CloserLook > Genesis > Genesis 20:1-18 and 21:1-9
Previous Lesson: Genesis 19:1-38
Next Lesson: Genesis 21:10-34
Listen to audio

Word version of Genesis 20:1-18 & 21:1-9Download Text in MS Word

Download Audio
(Right-Click and select "Save Target As")
Streaming Audio
(Immediate Playback)

Genesis 20:1-18 and 21:1-9

When Abraham rescued the inhabitants of Sodom and refused the spoils of war, I believe he had reached a high point in his walk of faith.

Yes, he had declined the king’s offer in order to avoid any entanglement with that wicked city.

So, with complete faith in God’s provision, he said, "I will not take any thing that is thine, lest thou shouldest say, I have made Abram rich."

Abraham was walking by faith, and I still remember commenting that he had learned his lesson in Egypt , but, unfortunately, he hadn't.

No, as we will soon find out in today's lesson, Abraham did not always trust in God's provision.

~ ~ ~ ~ ~ ~

Genesis 20:1-2  "And Abraham journeyed from thence toward the south country, and dwelled between Kadesh and Shur, and sojourned in Gerar.
2: And Abraham said of Sarah his wife, She is my sister: and Abimelech king of Gerar sent, and took Sarah."

Yes, Abraham was lying about his relationship to Sarah again, and I'm afraid it was not just the second time he had lied.  No, it was merely the second time he had gotten caught.

But I'm getting ahead of myself, so let's go back to V 1-- "And Abraham journeyed from thence toward the south country, and dwelled between Kadesh and Shur, and sojourned in Gerar."

~ ~ ~ ~ ~ ~

About the same time that Lot chose Sodom , Abraham chose the plain of Mamre for his home.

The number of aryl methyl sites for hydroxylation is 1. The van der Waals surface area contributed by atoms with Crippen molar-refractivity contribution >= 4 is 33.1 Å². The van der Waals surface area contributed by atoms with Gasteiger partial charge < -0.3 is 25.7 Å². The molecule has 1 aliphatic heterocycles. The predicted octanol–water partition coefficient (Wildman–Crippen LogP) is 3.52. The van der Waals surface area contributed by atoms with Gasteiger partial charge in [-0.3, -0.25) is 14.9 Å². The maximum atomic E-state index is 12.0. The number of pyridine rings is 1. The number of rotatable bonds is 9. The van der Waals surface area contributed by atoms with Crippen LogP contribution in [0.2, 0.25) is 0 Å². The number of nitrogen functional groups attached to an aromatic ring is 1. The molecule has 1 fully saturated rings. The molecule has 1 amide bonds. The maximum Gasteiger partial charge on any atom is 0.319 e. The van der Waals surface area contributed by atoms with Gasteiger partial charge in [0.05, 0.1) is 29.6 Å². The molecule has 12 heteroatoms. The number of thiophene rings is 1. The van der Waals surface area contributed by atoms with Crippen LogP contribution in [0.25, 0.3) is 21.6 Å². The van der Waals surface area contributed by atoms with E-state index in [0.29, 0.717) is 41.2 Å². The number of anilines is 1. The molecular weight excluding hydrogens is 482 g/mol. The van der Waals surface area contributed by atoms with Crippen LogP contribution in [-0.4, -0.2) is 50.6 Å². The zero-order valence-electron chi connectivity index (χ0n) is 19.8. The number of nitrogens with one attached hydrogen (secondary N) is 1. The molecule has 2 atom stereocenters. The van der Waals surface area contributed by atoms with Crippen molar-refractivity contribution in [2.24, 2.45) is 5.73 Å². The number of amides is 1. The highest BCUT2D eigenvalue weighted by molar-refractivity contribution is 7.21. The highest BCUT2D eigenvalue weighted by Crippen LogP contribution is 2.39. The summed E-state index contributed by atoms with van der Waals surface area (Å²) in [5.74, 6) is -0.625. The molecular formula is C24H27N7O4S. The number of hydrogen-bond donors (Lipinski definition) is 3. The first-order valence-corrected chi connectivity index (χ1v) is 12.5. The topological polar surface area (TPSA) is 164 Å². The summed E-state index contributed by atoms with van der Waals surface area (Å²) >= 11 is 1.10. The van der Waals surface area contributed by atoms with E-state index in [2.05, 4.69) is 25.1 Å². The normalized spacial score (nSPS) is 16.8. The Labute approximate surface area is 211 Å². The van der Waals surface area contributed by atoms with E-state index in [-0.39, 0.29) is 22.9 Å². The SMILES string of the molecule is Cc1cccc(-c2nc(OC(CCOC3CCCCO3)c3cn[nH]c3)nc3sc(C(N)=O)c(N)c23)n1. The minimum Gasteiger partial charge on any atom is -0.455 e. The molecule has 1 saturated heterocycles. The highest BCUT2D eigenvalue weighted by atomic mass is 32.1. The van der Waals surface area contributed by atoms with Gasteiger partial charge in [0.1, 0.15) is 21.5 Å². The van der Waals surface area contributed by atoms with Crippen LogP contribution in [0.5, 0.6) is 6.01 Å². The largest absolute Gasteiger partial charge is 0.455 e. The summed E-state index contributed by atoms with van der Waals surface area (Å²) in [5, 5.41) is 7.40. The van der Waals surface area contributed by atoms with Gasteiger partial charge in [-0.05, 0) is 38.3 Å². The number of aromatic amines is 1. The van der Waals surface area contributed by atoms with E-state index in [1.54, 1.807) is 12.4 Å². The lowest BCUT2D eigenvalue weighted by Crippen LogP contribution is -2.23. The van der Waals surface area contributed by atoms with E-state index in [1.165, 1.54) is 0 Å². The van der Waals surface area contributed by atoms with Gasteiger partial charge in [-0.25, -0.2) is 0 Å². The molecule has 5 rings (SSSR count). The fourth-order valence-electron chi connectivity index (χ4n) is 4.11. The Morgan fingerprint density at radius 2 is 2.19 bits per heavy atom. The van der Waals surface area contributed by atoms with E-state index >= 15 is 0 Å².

It was the place of the altar, the place where Abraham could live a separated life unto his God.

Yes, the Plain of Mamre had been a good choice, and he had lived there for about 20 years.

~ ~ ~ ~ ~ ~

So why did Abraham, apparently without any direction from God, suddenly pull up stakes and move far away from his beloved plain?

To all appearances, it didn’t seem to be a good choice.

And even Abraham must have had second thoughts, for he later admitted--"I thought, Surely the fear of God is not in this place."

~ ~ ~ ~ ~ ~

Yes, it seems that Abraham had chosen a bad neighbourhood to live in.

First of all, Gerar was the capital city of the Philistines, a people who were most ungodly.

Also it was located right on the border of Egypt , and we all know what happened to Abraham when he visited that country.

So, in more ways than one, Abraham was going down the same old path again.

~ ~ ~ ~ ~ ~

So why, after so many years, did he leave the Plain of Mamre?

After all, there wasn't a famine chasing him out of his home like last time.

Well, we don't really know what motivated him, for scripture hasn't given us the answer.

So we can only suggest some of the possible reasons for this big move.

Perhaps Abraham's old friends, Mamre, Eshcol and Aner, were dead now.

Certainly Mamre had been very gracious in the past, and had permitted Abraham to raise his flocks on his land, and had even helped him to rescue his nephew.

But time makes changes, and perhaps the younger generation was becoming a little uneasy with the status quo.

By now, Abraham had become very rich and powerful, and would pose a threat to their safety if he ever turned against them.

So, through no fault of his own, Abraham might have worn out his welcome.

Or possibly this move was completely his own idea.

Gerar controlled a lucrative caravan route, and so a rich and powerful man like Abraham might do very well in that area.

But, of course, this is simply speculation.

We don't really know whether this move was prompted by necessity or opportunity, but we do know that this new area made Abraham nervous.

And unfortunately it seems that Abraham was walking by sight rather than faith.

V 2  "And Abraham said of Sarah his wife, She is my sister."

~ ~ ~ ~ ~ ~

As far as we know, Abraham had not built an altar in Gerar.

So it is also quite possible that he had not given an open testimony to his faith in God.

~ ~ ~ ~ ~ ~

There is a lesson here for us.

When we find ourselves in a new situation, like a new job or a new neighbourhood, etc., it is always a good idea to set the record straight right from the beginning.

We don't have to be overbearing, but we need to give a clear testimony.

How much better it would have been if Abraham had been upfront about his faith.